July 14, 2015

Dear Data Two | Week 8: Instagram Addiction

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First, my apoloigies to Jeffrey for being so tardy getting him postcards. Getting my family moved to London and starting the Data School have gotten in the way. Kudos to him for keeping on top of this project, which has been taking way more of my time than I would have ever anticipated.

Week 8 was supposed to cover the period from May 25-31, but my data collection had a major fail. What I’ve done instead was use IFTTT to capture all pictures that I like on Instagram and log them to a Google Sheet. Note that IFTTT records the date that the picture was taken, not the date that I liked the photo, so the dataset reflects photo dates. Good enough for me!

I then exported the data from Google Sheets into Excel and did some date manipulation before importing the data into Tableau. Once I had the data in Tableau, I began to explore the data to see if any patterns emerged, focusing primarily on whether I liked running or non-running pictures the most. The story points below reflect my thought process. Enjoy!

Tableau Tip Tuesday: Tips & Tricks from the Zen Master Panel at #DATA15

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Last week at the Tableau conference in London, I had the pleasure of sitting on a Zen Master panel with Craig Bloodworth and Matt Francis. This was a really fun session in that the audience threw some questions at us and they also picked random tips and tricks from a hat they were passing around. We had to demo these tips/tricks as fast as we could.

I showed them again on Friday during the Data School weekly presentations, but apparently there were actually some people that didn’t watch. So I recorded them again this morning for this week’s blog post. Enjoy!

July 13, 2015

Makeover Monday: Salvaging the DATAVERSITY 3D Exploding Pie

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Reader Tim Messar sent me the following tweet this morning, clearly a desperate plea for a makeover:

Tim linked to this tweet from Kirk Borne promoting an exploding 3D pie chart.

My first thought was back to the great Darkhorse Analytics post entitled “Salvaging the Pie”. I thought I’d follow a similar process with a combination of Excel and Tableau. I started by reproducing the 3D pie chart in Excel, which looked remarkably like the original, including the default colors. Follow through the story points for the step-by-step process of the makeover.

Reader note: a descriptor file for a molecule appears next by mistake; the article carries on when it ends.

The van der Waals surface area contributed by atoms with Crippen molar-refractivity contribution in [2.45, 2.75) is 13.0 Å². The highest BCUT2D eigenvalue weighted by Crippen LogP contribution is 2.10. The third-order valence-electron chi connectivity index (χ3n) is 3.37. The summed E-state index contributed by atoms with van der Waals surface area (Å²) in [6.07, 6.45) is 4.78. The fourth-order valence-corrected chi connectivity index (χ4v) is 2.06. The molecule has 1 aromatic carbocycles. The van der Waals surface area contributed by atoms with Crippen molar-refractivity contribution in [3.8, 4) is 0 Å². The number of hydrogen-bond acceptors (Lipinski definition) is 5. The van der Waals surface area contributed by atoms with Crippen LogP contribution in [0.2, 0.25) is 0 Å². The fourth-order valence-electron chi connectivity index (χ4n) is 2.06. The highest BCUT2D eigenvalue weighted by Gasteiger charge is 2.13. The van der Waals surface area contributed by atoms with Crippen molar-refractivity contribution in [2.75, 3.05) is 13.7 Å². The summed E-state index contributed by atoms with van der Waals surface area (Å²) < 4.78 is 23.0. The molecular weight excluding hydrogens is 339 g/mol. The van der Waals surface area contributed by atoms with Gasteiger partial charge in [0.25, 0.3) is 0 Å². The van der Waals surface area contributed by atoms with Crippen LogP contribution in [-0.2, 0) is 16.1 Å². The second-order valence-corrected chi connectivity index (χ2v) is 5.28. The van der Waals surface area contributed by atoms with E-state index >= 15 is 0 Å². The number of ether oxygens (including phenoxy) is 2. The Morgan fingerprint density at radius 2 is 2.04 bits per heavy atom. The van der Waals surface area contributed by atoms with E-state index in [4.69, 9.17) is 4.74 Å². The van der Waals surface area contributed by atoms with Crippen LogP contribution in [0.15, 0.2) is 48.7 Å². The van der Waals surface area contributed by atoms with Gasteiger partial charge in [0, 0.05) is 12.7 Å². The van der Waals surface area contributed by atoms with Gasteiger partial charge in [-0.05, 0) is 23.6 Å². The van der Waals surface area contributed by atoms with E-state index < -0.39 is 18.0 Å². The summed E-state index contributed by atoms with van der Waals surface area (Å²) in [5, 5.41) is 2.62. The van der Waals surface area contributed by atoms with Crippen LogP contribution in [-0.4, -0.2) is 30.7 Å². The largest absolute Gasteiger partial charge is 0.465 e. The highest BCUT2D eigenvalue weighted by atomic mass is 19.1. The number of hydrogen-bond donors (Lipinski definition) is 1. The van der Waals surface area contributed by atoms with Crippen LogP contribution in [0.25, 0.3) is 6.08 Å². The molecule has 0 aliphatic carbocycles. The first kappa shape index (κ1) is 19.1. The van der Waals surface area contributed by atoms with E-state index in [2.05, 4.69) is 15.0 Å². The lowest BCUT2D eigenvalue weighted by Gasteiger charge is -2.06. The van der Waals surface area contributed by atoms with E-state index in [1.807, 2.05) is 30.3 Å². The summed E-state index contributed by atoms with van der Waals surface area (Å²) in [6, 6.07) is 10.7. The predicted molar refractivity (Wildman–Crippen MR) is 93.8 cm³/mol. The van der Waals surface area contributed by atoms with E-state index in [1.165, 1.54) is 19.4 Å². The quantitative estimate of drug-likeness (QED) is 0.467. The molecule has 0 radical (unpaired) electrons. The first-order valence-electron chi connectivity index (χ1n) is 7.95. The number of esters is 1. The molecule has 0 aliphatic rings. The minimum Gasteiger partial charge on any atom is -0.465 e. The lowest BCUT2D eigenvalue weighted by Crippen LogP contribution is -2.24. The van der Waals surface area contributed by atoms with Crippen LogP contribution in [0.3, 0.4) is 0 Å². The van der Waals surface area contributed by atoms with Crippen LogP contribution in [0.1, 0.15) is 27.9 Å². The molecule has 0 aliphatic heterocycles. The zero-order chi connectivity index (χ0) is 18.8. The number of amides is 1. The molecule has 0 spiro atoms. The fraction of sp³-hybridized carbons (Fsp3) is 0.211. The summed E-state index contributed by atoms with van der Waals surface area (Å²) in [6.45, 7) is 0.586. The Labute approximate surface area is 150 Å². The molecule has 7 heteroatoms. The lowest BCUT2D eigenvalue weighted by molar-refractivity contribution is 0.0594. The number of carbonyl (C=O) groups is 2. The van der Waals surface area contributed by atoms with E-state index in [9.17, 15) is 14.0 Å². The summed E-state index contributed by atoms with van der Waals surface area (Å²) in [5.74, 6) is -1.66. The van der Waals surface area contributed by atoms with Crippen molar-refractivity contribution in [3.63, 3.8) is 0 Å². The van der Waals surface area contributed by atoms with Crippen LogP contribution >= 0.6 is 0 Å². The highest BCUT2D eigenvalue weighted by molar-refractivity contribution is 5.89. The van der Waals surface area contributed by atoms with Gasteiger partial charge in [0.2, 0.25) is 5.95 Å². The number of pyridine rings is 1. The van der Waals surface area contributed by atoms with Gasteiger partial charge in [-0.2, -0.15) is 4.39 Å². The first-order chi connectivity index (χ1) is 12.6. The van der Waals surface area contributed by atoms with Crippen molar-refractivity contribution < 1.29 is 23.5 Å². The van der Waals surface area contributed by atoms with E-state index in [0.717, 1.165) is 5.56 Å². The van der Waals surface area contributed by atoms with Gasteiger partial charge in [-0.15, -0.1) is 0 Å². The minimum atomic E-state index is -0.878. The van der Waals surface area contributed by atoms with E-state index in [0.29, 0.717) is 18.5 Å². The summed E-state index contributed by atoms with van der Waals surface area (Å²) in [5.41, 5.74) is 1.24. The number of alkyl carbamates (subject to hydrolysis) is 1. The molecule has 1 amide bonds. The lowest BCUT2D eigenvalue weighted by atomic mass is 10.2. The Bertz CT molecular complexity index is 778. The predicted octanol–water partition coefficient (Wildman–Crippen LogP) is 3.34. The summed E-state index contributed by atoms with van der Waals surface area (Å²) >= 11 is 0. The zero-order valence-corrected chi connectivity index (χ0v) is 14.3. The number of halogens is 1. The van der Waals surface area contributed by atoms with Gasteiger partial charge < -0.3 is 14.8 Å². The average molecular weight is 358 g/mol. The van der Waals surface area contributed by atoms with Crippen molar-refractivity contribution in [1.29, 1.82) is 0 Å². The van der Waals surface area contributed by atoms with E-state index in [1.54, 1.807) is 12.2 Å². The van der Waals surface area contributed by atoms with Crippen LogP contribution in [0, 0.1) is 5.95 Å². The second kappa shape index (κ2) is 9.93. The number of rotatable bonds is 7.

July 2, 2015

Tableau On Tour London - My Agenda & Other Happenings

Tableau On Tour comes to London next week. This will be my first conference as a partner, so I’m interested to see how the experience is different. You’ll likely be able to find me hanging around The Information Lab booth, which you won’t be able to miss in all of its orangeness.

First, I know I won’t be able to compete in the Information Lab Speed Challenge.

But you can, and you can win a drone. This year’s challenge include a bit of Alteryx as well. If you’re not an Alteryx user yet, ask us for help. Don’t worry, the Alteryx piece will be simple enough for anyone to follow along, even a brand new user.

I’m very excited to be hosting a breakfast Wednesday morning with founder, boss and friend Tom Brown. We’re going to be talking about the Data School and how the experts we’re building will be instrumental in the world of data analytics. If you think you’re company would like to take on one of these consultants for a 6-month engagement after their training is complete or if you’d like to have the School do a 1-week project for free with your company’s data, email me and I’ll get you into the breakfast. Trust me, this isn’t a group of talent you want to miss out on.

The consultants at the School will be very visible throughout the conference. If you see one of them, stop them and ask how things are going. Ask them to show you what they’re working on. Find out how much they’ve learned in only two weeks of training.

Lastly, I thought I’d share my agenda. I’m hoping I get to go to this many sessions, but I’m fairly sure things will change. I’d always rather talk shop in the hallways than go to sessions. These types of conversations are what the Tableau community and Tableau conferences are all about; these are how you get value from them.

See you at The Brewery Monday!